Saturday, December 10, 2005


I heart turkey. I especially heart my father's smoked turkey. It is just so good. But since I don't own a smoker, I had to roast mine in the oven. I should say for the record that technically I only "assisted" with cooking the turkey this year. There are two keys to cooking a good turkey in my mind:
- don't over cook it
- help it be moist

To not over cook the bird, there are several things you can do. First, fully thaw your bird. Even if your turkey is not "frozen", if it is not fresh it should be placed in your fridge for several days before cooking. If it is frozen, it should be in there for 4-5 days before cooking so it can fully thaw. Remember, its a 20lb block of ice, it takes a long time to thaw.

Next is to monitor your bird. I own two probe thermometers, the type where you put the probe in the bird and have a wire running out to the monitor which either sits on your kitchen counter, or has magnets to stick to the front of your oven. These work great! I highly recommend getting one. Also, I might get in trouble for saying this, but don't shoot for the temperature that the food processor recommends. I have to say you are responsible for your own food, so if you are not comfortable with this, cook it to a higher temp. I took the turkey out of the oven when the probe in the breast read that the bird had reached 174 and the probe in the thigh said 166ish. The breast meat was a little over cooked, the thigh meat might have been a little underdone. About 30-45 minutes into cooking we placed foil over the breasts, but it fell off. If we had done a better job perhaps it would have slowed the breast cooking a little.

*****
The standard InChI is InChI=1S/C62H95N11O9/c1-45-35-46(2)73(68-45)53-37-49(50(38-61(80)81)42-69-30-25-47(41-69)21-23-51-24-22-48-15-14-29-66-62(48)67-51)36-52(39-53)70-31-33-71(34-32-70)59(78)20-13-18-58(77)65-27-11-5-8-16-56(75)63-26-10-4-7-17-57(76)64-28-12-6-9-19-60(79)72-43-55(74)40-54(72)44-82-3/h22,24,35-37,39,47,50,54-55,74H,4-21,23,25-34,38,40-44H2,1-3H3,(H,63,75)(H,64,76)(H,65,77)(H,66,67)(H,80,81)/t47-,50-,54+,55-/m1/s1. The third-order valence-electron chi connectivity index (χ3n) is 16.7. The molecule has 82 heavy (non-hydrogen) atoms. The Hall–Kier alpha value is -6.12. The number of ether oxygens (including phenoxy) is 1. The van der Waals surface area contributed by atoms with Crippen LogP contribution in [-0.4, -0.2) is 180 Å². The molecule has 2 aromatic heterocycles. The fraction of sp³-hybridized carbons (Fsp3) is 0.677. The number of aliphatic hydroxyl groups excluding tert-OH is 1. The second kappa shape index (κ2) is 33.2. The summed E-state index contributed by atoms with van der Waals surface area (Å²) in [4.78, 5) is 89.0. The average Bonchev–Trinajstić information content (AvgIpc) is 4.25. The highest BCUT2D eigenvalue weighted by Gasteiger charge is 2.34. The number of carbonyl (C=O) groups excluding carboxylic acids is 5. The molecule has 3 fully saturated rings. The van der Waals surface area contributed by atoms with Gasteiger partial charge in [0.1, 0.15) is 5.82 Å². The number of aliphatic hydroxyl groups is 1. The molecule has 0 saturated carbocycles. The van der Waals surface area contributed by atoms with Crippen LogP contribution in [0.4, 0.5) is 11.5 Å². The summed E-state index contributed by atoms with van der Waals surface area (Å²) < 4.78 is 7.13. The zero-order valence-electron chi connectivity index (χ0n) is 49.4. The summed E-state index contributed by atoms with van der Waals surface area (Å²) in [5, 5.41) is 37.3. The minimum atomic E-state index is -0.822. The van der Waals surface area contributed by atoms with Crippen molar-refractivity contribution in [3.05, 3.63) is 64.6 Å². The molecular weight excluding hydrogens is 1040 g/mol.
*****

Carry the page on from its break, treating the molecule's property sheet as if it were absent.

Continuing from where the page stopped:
The other test I did was "shaking the leg". The leg's joint with the thigh will become loose when it is cooked. This is my mother's method for telling doneness which she learned from a friend. It seemed to work, but I had the termometers, so I used them.

Finally, prep your bird right. Before cooking, remove the bird from the packaging. Remove the bag of giblets and bits from the cavity and fully wash the bird, inside and out, and make sure there are no internal bits stuck to the inside of the cavity. DO NOT remove the device holding the legs together. You can remove one leg from it, but you should reinsert the leg for cooking. Once washed and dry, its time to prep your bird.

You also need a pan to roast the bird in. Both times I've roasted a turkey, we've used disposable aluminum pans from the grocery store. They work well and make clean up easy. However the first time we didn't not put anything underneath the bird. By the time it was done, the bottom half inch of the bird was poached in the bird's own juices. It wasn't bad, but it wasn't the best presentation either.

This time I brought several racks with me to my friend's house. Unfortunately I do not own a pan which fits my racks. The one specifically for roasting.. well.. I burnt stuff in the bottom of the pan once and threw the pan away but still have the rack. The other is designed more for a sheet pan, not a roasting pan. We ended up balanacing the sheet pan rack on top of the roasting pan. It worked well, but we had to be VERY careful removing the bird from the oven.

If you do not have a rack to put the bird on, buy some extra onions and apples. Cut them into large pieces and line the bottom of the pan with them. Place the turkey on top of the fruit, and it should keep the bird from stewing in its own juices.

There are many ways to cook a bird. Slow and steady is how I describe. I've also heard to start the bird in a 500 degree oven for 15-30 minutes, and then turn it down. Or the opposite, start in a ~325 degree oven until the last 15-30 minutes and then crank it up. I've heard to start with the foil on till the very end, but I like to start with the foil off. So many ways, but in the end they probably all produce good turkey.

Roast Turkey:
1 Turkey, thawed, rinsed, and dried
1 stick of butter, room temperature, or good amount of olive oil